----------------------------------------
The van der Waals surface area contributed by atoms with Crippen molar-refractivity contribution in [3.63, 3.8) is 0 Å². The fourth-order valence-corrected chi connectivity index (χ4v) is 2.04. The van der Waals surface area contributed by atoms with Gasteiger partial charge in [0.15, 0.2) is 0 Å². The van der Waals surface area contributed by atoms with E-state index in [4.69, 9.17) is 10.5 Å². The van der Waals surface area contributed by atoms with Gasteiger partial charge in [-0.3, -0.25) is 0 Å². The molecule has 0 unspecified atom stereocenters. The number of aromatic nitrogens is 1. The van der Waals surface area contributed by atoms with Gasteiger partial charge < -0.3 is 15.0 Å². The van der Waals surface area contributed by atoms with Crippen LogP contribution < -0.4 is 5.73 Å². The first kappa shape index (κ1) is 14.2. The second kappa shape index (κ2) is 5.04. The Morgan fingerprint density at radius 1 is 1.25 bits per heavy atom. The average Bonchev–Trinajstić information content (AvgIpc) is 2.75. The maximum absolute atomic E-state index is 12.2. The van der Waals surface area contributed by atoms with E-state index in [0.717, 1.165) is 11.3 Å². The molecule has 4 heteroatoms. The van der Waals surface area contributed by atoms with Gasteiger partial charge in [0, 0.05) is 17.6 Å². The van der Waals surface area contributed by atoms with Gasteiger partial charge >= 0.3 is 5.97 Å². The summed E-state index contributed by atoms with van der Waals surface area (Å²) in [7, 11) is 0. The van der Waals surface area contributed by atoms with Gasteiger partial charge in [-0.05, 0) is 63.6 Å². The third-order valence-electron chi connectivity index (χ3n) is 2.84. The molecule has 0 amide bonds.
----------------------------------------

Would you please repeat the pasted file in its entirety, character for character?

The van der Waals surface area contributed by atoms with Crippen molar-refractivity contribution in [3.63, 3.8) is 0 Å². The fourth-order valence-corrected chi connectivity index (χ4v) is 2.04. The van der Waals surface area contributed by atoms with Gasteiger partial charge in [0.15, 0.2) is 0 Å². The van der Waals surface area contributed by atoms with E-state index in [4.69, 9.17) is 10.5 Å². The van der Waals surface area contributed by atoms with Gasteiger partial charge in [-0.3, -0.25) is 0 Å². The molecule has 0 unspecified atom stereocenters. The number of aromatic nitrogens is 1. The van der Waals surface area contributed by atoms with Gasteiger partial charge < -0.3 is 15.0 Å². The van der Waals surface area contributed by atoms with Crippen LogP contribution < -0.4 is 5.73 Å². The first kappa shape index (κ1) is 14.2. The second kappa shape index (κ2) is 5.04. The Morgan fingerprint density at radius 1 is 1.25 bits per heavy atom. The average Bonchev–Trinajstić information content (AvgIpc) is 2.75. The maximum absolute atomic E-state index is 12.2. The van der Waals surface area contributed by atoms with E-state index in [0.717, 1.165) is 11.3 Å². The molecule has 4 heteroatoms. The van der Waals surface area contributed by atoms with Gasteiger partial charge in [0, 0.05) is 17.6 Å². The van der Waals surface area contributed by atoms with Gasteiger partial charge >= 0.3 is 5.97 Å². The summed E-state index contributed by atoms with van der Waals surface area (Å²) in [7, 11) is 0. The van der Waals surface area contributed by atoms with Gasteiger partial charge in [-0.05, 0) is 63.6 Å². The third-order valence-electron chi connectivity index (χ3n) is 2.84. The molecule has 0 amide bonds.